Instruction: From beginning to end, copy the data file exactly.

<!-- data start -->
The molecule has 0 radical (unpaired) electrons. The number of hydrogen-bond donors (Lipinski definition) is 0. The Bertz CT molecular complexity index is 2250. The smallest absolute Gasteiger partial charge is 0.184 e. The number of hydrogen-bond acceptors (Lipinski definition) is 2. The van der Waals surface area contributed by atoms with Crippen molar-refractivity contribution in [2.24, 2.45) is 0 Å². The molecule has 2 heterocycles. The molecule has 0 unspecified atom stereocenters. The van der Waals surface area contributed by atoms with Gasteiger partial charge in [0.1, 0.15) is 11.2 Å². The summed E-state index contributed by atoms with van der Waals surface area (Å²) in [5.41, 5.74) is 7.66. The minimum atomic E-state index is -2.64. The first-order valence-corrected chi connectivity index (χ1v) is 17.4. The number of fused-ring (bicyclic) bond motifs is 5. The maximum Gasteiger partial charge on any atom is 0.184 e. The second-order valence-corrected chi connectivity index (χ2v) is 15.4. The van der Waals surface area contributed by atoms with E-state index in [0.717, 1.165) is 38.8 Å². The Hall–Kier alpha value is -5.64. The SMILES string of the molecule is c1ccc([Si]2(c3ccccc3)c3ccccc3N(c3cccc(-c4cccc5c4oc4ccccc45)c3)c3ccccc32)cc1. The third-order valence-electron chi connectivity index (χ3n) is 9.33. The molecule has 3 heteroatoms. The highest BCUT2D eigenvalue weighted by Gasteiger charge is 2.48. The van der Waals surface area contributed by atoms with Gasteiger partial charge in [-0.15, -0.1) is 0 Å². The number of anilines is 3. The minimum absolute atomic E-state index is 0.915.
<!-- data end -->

The molecule has 0 radical (unpaired) electrons. The number of hydrogen-bond donors (Lipinski definition) is 0. The Bertz CT molecular complexity index is 2250. The smallest absolute Gasteiger partial charge is 0.184 e. The number of hydrogen-bond acceptors (Lipinski definition) is 2. The van der Waals surface area contributed by atoms with Crippen molar-refractivity contribution in [2.24, 2.45) is 0 Å². The molecule has 2 heterocycles. The molecule has 0 unspecified atom stereocenters. The van der Waals surface area contributed by atoms with Gasteiger partial charge in [0.1, 0.15) is 11.2 Å². The summed E-state index contributed by atoms with van der Waals surface area (Å²) in [5.41, 5.74) is 7.66. The minimum atomic E-state index is -2.64. The first-order valence-corrected chi connectivity index (χ1v) is 17.4. The number of fused-ring (bicyclic) bond motifs is 5. The maximum Gasteiger partial charge on any atom is 0.184 e. The second-order valence-corrected chi connectivity index (χ2v) is 15.4. The van der Waals surface area contributed by atoms with E-state index in [0.717, 1.165) is 38.8 Å². The Hall–Kier alpha value is -5.64. The SMILES string of the molecule is c1ccc([Si]2(c3ccccc3)c3ccccc3N(c3cccc(-c4cccc5c4oc4ccccc45)c3)c3ccccc32)cc1. The third-order valence-electron chi connectivity index (χ3n) is 9.33. The molecule has 3 heteroatoms. The highest BCUT2D eigenvalue weighted by Gasteiger charge is 2.48. The van der Waals surface area contributed by atoms with Gasteiger partial charge in [-0.15, -0.1) is 0 Å². The number of anilines is 3. The minimum absolute atomic E-state index is 0.915.